Monday, 18 May 2020

Mental health researchers at The University of Western Australia’s Young Lives Matter Foundation are moving closer to accurately identifying individuals at greater risk of suicide, so timely support can be directed to safeguard them.

Research that has now reached its two-year milestone has achieved a 77.7 per cent successful prediction rate for self-harm incidents in pilot modelling.

YLM lead researcher Professor Andrew Page said the work pulled together recognised risk factors such as unemployment and trauma and combined them with real-time tracking of patients and computer learning, to create an accurate suicide predictive index.

“This enables intervention to occur where and when it is needed most, to save lives,” Professor Page said. “Our goal is to create a future where we will know who to support and when, especially during unprecedented events such as COVID-19.”

Predictions of an upsurge in suicide related to the stresses of the current coronavirus pandemic demonstrated how accurate prediction of those at most risk could help prevent an increase in incidence.

“No one in the world could have anticipated just how critical suicide detection would become in the new era of coping with the presence of COVID-19,” Professor Page said.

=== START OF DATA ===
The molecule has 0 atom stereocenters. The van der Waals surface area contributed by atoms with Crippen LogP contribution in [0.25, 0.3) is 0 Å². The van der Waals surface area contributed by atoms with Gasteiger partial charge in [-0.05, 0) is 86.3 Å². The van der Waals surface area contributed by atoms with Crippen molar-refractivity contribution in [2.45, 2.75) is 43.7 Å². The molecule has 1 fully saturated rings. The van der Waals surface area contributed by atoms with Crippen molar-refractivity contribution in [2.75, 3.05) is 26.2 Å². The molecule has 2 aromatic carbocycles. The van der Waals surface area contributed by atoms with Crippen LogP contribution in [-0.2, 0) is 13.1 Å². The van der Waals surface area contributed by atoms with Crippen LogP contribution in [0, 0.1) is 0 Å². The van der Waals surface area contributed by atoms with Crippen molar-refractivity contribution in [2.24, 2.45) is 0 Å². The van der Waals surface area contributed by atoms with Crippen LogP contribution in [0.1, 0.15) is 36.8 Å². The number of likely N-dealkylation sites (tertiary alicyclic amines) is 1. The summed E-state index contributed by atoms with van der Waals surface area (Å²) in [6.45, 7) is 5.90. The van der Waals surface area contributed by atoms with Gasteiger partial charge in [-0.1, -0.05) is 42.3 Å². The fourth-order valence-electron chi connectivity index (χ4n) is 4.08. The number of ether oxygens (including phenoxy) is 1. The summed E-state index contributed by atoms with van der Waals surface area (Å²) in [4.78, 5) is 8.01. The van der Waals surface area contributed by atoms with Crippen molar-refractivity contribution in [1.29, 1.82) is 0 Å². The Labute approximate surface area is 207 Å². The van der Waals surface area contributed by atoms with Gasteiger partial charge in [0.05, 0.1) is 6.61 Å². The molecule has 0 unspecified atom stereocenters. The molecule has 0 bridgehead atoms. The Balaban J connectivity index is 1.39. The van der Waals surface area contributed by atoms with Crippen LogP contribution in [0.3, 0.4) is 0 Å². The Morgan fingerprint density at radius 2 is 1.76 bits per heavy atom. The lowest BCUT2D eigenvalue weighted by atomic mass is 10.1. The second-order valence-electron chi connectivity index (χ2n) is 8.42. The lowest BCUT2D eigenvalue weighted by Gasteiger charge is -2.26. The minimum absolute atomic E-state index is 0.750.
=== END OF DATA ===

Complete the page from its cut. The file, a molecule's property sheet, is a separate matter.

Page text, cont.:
“As Australia re-orients itself following the arrival of the pandemic, acclimatising to physical distancing, economic and financial concerns, mental health experts have sounded the alarm that the next curve we have to flatten is an impending growth in suicides.

“Reported modelling by the University of Sydney’s Brain and Mind Centre suggests a potential for an additional 750 suicides per year.”

Accurate prediction could highlight time-critical circumstantial stressors – such as pivotal moments during unemployment or financial loss and help best direct government funding of mental health services.

“We know these pivotal moments hold the key to being able to safeguard “at risk individuals,” he said.

“It is well recognised that mental ill health is not always a factor in suicides. Suicide can also be driven by a change in circumstances, in someone who has no previous experience of crisis or suicide risk, making the prediction model absolutely critical now and beyond COVID-19.”

If you or someone you know is thinking about suicide, you can call Lifeline on 13 11 14, Kids Helpline on 1800 551 800, MensLine Australia on 1300 789 978 or the Suicide Call Back Service on 1300 659 467.

Media references

Simone Hewett (UWA Media and PR Manager)                               08 6488 3229 / 0432 637 716


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